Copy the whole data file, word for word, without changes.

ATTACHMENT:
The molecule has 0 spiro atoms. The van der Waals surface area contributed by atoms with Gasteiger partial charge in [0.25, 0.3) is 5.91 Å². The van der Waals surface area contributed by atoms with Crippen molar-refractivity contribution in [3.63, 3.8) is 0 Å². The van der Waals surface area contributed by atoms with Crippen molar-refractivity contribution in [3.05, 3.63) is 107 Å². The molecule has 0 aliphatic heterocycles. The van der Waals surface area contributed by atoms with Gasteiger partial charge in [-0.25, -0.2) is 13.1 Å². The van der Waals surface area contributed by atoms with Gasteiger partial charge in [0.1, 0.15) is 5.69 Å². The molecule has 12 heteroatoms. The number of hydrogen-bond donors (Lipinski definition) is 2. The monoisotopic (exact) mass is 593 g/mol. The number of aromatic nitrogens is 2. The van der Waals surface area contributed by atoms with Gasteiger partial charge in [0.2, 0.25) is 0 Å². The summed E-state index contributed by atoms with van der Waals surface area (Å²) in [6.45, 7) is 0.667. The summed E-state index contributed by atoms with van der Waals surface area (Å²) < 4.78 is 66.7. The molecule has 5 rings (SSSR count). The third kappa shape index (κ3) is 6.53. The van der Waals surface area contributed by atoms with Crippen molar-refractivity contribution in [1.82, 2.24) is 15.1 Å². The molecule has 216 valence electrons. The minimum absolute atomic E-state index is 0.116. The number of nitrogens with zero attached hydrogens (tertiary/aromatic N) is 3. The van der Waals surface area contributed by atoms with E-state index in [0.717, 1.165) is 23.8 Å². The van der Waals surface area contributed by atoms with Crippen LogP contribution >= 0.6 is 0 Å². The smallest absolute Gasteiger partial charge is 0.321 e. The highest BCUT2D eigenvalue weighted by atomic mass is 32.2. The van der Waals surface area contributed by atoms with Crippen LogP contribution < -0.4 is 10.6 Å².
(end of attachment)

The molecule has 0 spiro atoms. The van der Waals surface area contributed by atoms with Gasteiger partial charge in [0.25, 0.3) is 5.91 Å². The van der Waals surface area contributed by atoms with Crippen molar-refractivity contribution in [3.63, 3.8) is 0 Å². The van der Waals surface area contributed by atoms with Crippen molar-refractivity contribution in [3.05, 3.63) is 107 Å². The molecule has 0 aliphatic heterocycles. The van der Waals surface area contributed by atoms with Gasteiger partial charge in [-0.25, -0.2) is 13.1 Å². The van der Waals surface area contributed by atoms with Gasteiger partial charge in [0.1, 0.15) is 5.69 Å². The molecule has 12 heteroatoms. The number of hydrogen-bond donors (Lipinski definition) is 2. The monoisotopic (exact) mass is 593 g/mol. The number of aromatic nitrogens is 2. The van der Waals surface area contributed by atoms with Gasteiger partial charge in [0.2, 0.25) is 0 Å². The summed E-state index contributed by atoms with van der Waals surface area (Å²) in [6.45, 7) is 0.667. The summed E-state index contributed by atoms with van der Waals surface area (Å²) < 4.78 is 66.7. The molecule has 5 rings (SSSR count). The third kappa shape index (κ3) is 6.53. The van der Waals surface area contributed by atoms with Crippen molar-refractivity contribution in [1.82, 2.24) is 15.1 Å². The molecule has 216 valence electrons. The minimum absolute atomic E-state index is 0.116. The number of nitrogens with zero attached hydrogens (tertiary/aromatic N) is 3. The van der Waals surface area contributed by atoms with E-state index in [0.717, 1.165) is 23.8 Å². The van der Waals surface area contributed by atoms with Crippen LogP contribution >= 0.6 is 0 Å². The smallest absolute Gasteiger partial charge is 0.321 e. The highest BCUT2D eigenvalue weighted by atomic mass is 32.2. The van der Waals surface area contributed by atoms with Crippen LogP contribution < -0.4 is 10.6 Å².